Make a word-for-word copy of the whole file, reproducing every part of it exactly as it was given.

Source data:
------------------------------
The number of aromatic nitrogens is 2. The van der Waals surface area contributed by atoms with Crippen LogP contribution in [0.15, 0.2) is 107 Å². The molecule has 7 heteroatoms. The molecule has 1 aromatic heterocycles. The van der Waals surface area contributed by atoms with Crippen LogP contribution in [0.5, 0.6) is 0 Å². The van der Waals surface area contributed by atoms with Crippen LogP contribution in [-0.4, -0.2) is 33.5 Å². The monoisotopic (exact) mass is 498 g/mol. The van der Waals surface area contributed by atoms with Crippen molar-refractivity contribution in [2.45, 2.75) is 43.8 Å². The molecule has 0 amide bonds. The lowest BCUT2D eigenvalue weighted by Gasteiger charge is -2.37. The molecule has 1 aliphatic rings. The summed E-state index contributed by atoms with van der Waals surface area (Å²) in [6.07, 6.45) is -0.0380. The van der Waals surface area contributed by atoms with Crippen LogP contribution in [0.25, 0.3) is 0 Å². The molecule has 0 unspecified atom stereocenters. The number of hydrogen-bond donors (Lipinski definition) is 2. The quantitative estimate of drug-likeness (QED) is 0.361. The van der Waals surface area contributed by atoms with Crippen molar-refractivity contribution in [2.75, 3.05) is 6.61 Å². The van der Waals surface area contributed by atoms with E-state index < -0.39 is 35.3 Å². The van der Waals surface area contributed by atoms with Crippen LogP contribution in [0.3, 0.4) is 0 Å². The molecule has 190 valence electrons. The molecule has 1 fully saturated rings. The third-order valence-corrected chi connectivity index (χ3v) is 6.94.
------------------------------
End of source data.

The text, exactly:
The number of aromatic nitrogens is 2. The van der Waals surface area contributed by atoms with Crippen LogP contribution in [0.15, 0.2) is 107 Å². The molecule has 7 heteroatoms. The molecule has 1 aromatic heterocycles. The van der Waals surface area contributed by atoms with Crippen LogP contribution in [0.5, 0.6) is 0 Å². The van der Waals surface area contributed by atoms with Crippen LogP contribution in [-0.4, -0.2) is 33.5 Å². The monoisotopic (exact) mass is 498 g/mol. The van der Waals surface area contributed by atoms with Crippen molar-refractivity contribution in [2.45, 2.75) is 43.8 Å². The molecule has 0 amide bonds. The lowest BCUT2D eigenvalue weighted by Gasteiger charge is -2.37. The molecule has 1 aliphatic rings. The summed E-state index contributed by atoms with van der Waals surface area (Å²) in [6.07, 6.45) is -0.0380. The van der Waals surface area contributed by atoms with Crippen LogP contribution in [0.25, 0.3) is 0 Å². The molecule has 0 unspecified atom stereocenters. The number of hydrogen-bond donors (Lipinski definition) is 2. The quantitative estimate of drug-likeness (QED) is 0.361. The van der Waals surface area contributed by atoms with Crippen molar-refractivity contribution in [2.75, 3.05) is 6.61 Å². The van der Waals surface area contributed by atoms with E-state index < -0.39 is 35.3 Å². The van der Waals surface area contributed by atoms with Crippen LogP contribution in [0.3, 0.4) is 0 Å². The molecule has 190 valence electrons. The molecule has 1 fully saturated rings. The third-order valence-corrected chi connectivity index (χ3v) is 6.94.